What’s Your Angle?

Angle of attack indicators make better pilots and might save your life.

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It might not surprise you that I was probably the only kid in my junior high school who owned a copy of Abbott and von Doenhoff’s “Theory of Wing Sections” and kept it in my locker. It certainly surprised me (at the time) that no one else would have such an essential document at hand. Of course, I didn’t get many dates either…but I sure did know, from a very early age, that airfoils stalled when they reached a critical angle of attack, and not at some magic speed. Even when I started flying lessons in real airplanes a year or so later, I never really dealt with a stall speed; I was flying from the back seat of a J-3, and what instruments I could see didn’t really work very well. We flew by feel and knew when the airplane was going to stall. We didn’t need or think about fancy angle-of-attack indicators, even though we knew that AoA is what governed our ability to stay aloft.

I have made my living in the flight operations and testing world for decades, and have had the opportunity to fly many interesting things: real airplanes, simulated airplanes, and stuff that is hard to classify. Some were flown by feel. Some were flown purely based on what you saw on the instruments—including angle-of-attack measurements. In some cases, AoA was the most important instrument on the panel, and you did everything based on that. So I know the value of a good AoA system, and I appreciate what it can do for me. But when I got back in my own Experimental/Amateur-Built airplanes, I simply didn’t fly by it. I have nothing against it, and even have a computed AoA system on the Grand Rapids EFIS in my RV-8. I helped test the software, and I went so far as to install an LED repeater on the glare shield for a while to try and make myself use it—but to no avail. It simply wasn’t a regular part of my scan pattern when in the traffic pattern or on approach. So, I was a believer, but I wasn’t a practitioner, when it came to AoA.

The AFS Pro indicator head can be mounted in the panel or on the glareshield—a position favored by the author so that it is visible on approach.

Then I met Jerry VanGrunsven, brother of Richard “Van” VanGrunsven of RV fame. Jerry has been flying all his life and retired from a major airline after decades of flying a wide variety of aircraft. He currently flies an RV-8A, and has undoubtedly flown pretty much every one of his brother’s designs, as well as countless other certified and homebuilt airplanes. When we got together by accident in Aurora, Oregon one morning last autumn, he was excited to talk about the primary flight instrument in his RV—an Advanced Flight Systems AoA Pro angle-of-attack indicator. Mounted prominently on the center of the glareshield of this tandem-seating aircraft, it was impossible to miss —and clearly dominated the otherwise sparsely populated panel, which didn’t include an analog airspeed indicator. (It does have a Rocky Mountain Instruments digital instrument, which displays airspeed and altitude, along with other data.)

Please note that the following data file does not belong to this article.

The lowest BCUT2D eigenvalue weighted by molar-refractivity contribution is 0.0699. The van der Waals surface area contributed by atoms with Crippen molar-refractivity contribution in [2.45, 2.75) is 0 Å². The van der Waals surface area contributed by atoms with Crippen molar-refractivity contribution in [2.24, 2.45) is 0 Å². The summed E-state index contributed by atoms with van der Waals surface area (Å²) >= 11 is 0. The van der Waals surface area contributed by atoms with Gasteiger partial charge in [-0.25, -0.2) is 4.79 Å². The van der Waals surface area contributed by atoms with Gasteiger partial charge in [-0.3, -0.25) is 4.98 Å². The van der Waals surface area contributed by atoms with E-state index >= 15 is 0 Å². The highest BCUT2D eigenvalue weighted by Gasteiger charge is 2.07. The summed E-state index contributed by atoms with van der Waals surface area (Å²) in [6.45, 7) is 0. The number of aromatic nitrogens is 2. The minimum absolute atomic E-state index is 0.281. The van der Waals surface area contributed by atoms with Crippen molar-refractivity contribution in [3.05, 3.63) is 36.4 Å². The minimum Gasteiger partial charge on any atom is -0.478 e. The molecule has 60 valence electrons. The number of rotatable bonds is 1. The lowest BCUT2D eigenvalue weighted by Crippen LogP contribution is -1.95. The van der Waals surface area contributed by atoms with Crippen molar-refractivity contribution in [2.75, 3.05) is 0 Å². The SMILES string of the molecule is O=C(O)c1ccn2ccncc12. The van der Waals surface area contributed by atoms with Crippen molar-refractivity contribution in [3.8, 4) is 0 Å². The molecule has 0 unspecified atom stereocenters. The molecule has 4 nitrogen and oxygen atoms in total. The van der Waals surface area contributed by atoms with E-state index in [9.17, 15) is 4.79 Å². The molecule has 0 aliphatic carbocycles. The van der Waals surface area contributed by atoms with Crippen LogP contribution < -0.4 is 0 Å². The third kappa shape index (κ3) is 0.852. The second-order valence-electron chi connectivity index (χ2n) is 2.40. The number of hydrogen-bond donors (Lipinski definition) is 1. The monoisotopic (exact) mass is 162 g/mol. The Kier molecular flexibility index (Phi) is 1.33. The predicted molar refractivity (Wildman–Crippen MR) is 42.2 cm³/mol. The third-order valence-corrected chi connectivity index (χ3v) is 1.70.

Jerry was anxious to talk about AoA because he is a true believer—one of those people who is passionate about sharing his belief and experiences. Before I knew it, we were going around and around over the green Willamette Valley, rolling and pulling to exercise the AoA system to its fullest. And for some reason, this time, AoA clicked—my brain responded to the indicator, and the only reason I looked at airspeed was simply to compare it to what the AFS display was telling me. We ran the gamut of flight regimes, including accelerated stalls, and by the time we headed back to the airport, I was sold. AoA in Experimental aircraft isn’t just a curiosity; it is something that can help anyone fly more precisely and more safely. I didn’t even wait to get home before ordering a system for my RV-8.

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The sense lines connect to upper and lower ports attached on the wing surface near the tip. The ports can be attached using screws or pro-seal, and can be added to a completed aircraft quite easily.

Installing the AoA Pro

The AoA Pro system from Advanced Flight Systems is a well-packaged kit, with a variety of sub-kits carefully tailored to your specific application. For instance, I chose a glareshield mount for the indicator in the RV-8, and the box came with exactly the right components (in separate bags) for that installation. The brain box even has a label that says that it has been pre-calibrated for the RV-8 (assuming that I put the sensors in the recommended position). It does go on to say that calibration checks should be performed, but based on feedback from other users, I expected it would be very close—it turned out to be spot on. The instructions are well illustrated, and it didn’t take long before I was ready to tackle the project. As for completeness, the kit even comes with a #60 drill bit for the sense holes, which is useful since we all know that we have broken the #60 in our drill bit sets long ago. AFS also provides kneeboard cards printed on heavy stock for post-installation checkout flights; they really have thought of most everything that you will need.